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Open Access Methodology article

Network evaluation from the consistency of the graph structure with the measured data

Shigeru Saito12, Sachiyo Aburatani1 and Katsuhisa Horimoto1*

Author Affiliations

1 Biological Network Team, Computational Biology Research Center (CBRC), National Institute of Advanced Industrial Science and Technology (AIST), 2-42 Aomi, Koto-ku, Tokyo 135-0064, Japan

2 Chem & Bio Informatics Department, INFOCOM CORPORATION, Mitsui Sumitomo Insurance Surugadai Annex Building, 3-11, Kanda-surugadai, Chiyoda-ku, Tokyo 101-0062, Japan

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BMC Systems Biology 2008, 2:84  doi:10.1186/1752-0509-2-84

Published: 1 October 2008



A knowledge-based network, which is constructed by extracting as many relationships identified by experimental studies as possible and then superimposing them, is one of the promising approaches to investigate the associations between biological molecules. However, the molecular relationships change dynamically, depending on the conditions in a living cell, which suggests implicitly that all of the relationships in the knowledge-based network do not always exist. Here, we propose a novel method to estimate the consistency of a given network with the measured data: i) the network is quantified into a log-likelihood from the measured data, based on the Gaussian network, and ii) the probability of the likelihood corresponding to the measured data, named the graph consistency probability (GCP), is estimated based on the generalized extreme value distribution.


The plausibility and the performance of the present procedure are illustrated by various graphs with simulated data, and with two types of actual gene regulatory networks in Escherichia coli: the SOS DNA repair system with the corresponding data measured by fluorescence, and a set of 29 networks with data measured under anaerobic conditions by microarray. In the simulation study, the procedure for estimating GCP is illustrated by a simple network, and the robustness of the method is scrutinized in terms of various aspects: dimensions of sampling data, parameters in the simulation study, magnitudes of data noise, and variations of network structures.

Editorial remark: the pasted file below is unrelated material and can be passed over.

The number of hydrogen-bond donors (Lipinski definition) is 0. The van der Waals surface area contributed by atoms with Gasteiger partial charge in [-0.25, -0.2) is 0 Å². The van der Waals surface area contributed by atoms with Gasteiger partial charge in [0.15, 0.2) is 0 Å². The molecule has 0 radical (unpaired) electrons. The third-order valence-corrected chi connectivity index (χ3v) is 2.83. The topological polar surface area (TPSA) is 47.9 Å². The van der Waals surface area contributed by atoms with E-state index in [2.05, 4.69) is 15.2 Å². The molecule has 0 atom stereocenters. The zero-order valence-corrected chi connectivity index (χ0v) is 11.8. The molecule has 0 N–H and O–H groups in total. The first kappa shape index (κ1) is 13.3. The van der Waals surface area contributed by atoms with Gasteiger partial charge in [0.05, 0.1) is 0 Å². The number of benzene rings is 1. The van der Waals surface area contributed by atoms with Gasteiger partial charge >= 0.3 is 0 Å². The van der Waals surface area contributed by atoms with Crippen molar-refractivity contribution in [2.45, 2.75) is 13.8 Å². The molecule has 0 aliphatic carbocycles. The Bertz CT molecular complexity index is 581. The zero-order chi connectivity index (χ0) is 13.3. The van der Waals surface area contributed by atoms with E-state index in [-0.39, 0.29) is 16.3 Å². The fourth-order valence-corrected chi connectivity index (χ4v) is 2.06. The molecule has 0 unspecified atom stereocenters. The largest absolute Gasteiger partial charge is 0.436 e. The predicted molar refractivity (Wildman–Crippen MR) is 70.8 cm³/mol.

In the actual networks, the former example revealed that our method operates well for an actual network with a size similar to those of the simulated networks, and the latter example illustrated that our method can select the activated network candidates consistent with the actual data measured under specific conditions, among the many network candidates.


The present method shows the possibility of bridging between the static network from the literature and the corresponding measurements, and thus will shed light on the network structure variations in terms of the changes in molecular interaction mechanisms that occur in response to the environment in a living cell.